What’s better than having Oprah show up on your door step with Tim Gunn and the ghost of Ed McMahon to inform you that you’ve won a billion dollars, the end of environmental degradation, world peace, and a fabulous new wardrobe made from fair trade organic chocolate that you can actually eat once it goes out of style? Um… probably nothing. But yesterday, I experienced maybe the next best thing.
Jeb and Jim from Reel Thing Productions showed up on my door step to spend the day filming and interviewing me about plastic for their new documentary Bag It, directed by Suzan Beraza, a film which “chronicles the global production, use, and disposal of plastic bags and other plastics.”
Check out the trailer for the film which is expected to be completed by the end of the year:
I wish I had thought to photograph or record them as they were recording me because the guys were funny and committed and serious with great hair and winning smiles. Jeb is the star of the film, a regular guy who has recently awakened to the issue of disposable plastic and is traveling the world looking for answers to the problem. The guys have interviewed leading scientists, writers, and activists, and the crew has traveled to Midway Island to film the devastating effects of plastic on the Laysan albatross population.
Here in Oakland, I took them on a little tour of my house, dumped out my plastic collection on the floor, modeled my Plastic Sea Monster costume, and introduced them to my eco-friendly dentist who has significantly reduced the amount of plastic used in his practice. We had lunch at Amanda’s in Berkeley where everything is compostable, and tried to go shopping at a major organic foods chain but were told we couldn’t film inside without permission from the corporate office. I wanted to demonstrate how to buy groceries with zero waste, putting produce directly into my reusable bags and shopping from bulk bins with my own containers. I did manage to get my shopping done anyway and to demonstrate my packaging-free purchases afterwards in the parking lot.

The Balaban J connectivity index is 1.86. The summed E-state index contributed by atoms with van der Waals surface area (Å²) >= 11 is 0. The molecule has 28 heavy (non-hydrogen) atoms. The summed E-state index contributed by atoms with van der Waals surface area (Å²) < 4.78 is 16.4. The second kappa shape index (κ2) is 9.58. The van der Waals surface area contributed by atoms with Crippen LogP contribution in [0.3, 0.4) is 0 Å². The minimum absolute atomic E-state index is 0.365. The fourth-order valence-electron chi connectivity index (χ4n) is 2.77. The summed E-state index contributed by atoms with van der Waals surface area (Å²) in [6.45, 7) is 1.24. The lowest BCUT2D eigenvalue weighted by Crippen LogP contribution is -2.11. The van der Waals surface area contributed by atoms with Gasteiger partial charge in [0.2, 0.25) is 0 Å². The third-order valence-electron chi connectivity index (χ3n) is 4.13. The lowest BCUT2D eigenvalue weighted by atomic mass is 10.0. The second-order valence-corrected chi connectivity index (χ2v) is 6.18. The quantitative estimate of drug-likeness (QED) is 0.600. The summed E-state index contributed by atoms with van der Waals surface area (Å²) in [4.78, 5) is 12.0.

I’m really excited about Bag It! The issue of plastic pollution needs all the media attention it can get — not only on the problems but also the steps we as individuals can take in our personal lives to reduce our plastic consumption and let companies know we don’t want our foods and other products packaged in plastic.